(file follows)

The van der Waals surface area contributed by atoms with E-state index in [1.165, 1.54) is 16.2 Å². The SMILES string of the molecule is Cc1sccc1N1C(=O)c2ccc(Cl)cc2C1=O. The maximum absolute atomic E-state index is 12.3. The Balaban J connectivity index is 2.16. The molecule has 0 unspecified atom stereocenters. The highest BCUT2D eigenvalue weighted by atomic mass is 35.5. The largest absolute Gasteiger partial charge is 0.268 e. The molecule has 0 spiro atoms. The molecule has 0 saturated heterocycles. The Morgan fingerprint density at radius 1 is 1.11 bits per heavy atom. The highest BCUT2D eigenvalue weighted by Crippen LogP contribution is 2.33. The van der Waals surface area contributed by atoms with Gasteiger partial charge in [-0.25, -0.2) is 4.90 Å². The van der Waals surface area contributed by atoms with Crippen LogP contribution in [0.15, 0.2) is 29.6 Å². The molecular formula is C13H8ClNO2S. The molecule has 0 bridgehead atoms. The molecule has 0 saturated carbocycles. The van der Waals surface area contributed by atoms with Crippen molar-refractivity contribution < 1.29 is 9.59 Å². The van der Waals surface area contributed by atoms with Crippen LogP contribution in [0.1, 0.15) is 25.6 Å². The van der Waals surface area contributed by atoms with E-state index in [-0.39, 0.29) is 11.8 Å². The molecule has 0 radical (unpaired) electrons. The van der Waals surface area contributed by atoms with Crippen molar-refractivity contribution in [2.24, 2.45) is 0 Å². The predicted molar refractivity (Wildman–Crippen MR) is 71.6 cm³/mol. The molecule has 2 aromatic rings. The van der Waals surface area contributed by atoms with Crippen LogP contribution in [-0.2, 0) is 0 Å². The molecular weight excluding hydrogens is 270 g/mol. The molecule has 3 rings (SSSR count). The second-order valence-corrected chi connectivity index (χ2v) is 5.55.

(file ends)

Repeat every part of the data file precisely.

The van der Waals surface area contributed by atoms with E-state index in [1.165, 1.54) is 16.2 Å². The SMILES string of the molecule is Cc1sccc1N1C(=O)c2ccc(Cl)cc2C1=O. The maximum absolute atomic E-state index is 12.3. The Balaban J connectivity index is 2.16. The molecule has 0 unspecified atom stereocenters. The highest BCUT2D eigenvalue weighted by atomic mass is 35.5. The largest absolute Gasteiger partial charge is 0.268 e. The molecule has 0 spiro atoms. The molecule has 0 saturated heterocycles. The Morgan fingerprint density at radius 1 is 1.11 bits per heavy atom. The highest BCUT2D eigenvalue weighted by Crippen LogP contribution is 2.33. The van der Waals surface area contributed by atoms with Gasteiger partial charge in [-0.25, -0.2) is 4.90 Å². The van der Waals surface area contributed by atoms with Crippen LogP contribution in [0.15, 0.2) is 29.6 Å². The molecular formula is C13H8ClNO2S. The molecule has 0 bridgehead atoms. The molecule has 0 saturated carbocycles. The van der Waals surface area contributed by atoms with Crippen molar-refractivity contribution < 1.29 is 9.59 Å². The van der Waals surface area contributed by atoms with Crippen LogP contribution in [0.1, 0.15) is 25.6 Å². The van der Waals surface area contributed by atoms with E-state index in [-0.39, 0.29) is 11.8 Å². The molecule has 0 radical (unpaired) electrons. The van der Waals surface area contributed by atoms with Crippen molar-refractivity contribution in [2.24, 2.45) is 0 Å². The predicted molar refractivity (Wildman–Crippen MR) is 71.6 cm³/mol. The molecule has 2 aromatic rings. The van der Waals surface area contributed by atoms with Crippen LogP contribution in [-0.2, 0) is 0 Å². The molecular weight excluding hydrogens is 270 g/mol. The molecule has 3 rings (SSSR count). The second-order valence-corrected chi connectivity index (χ2v) is 5.55.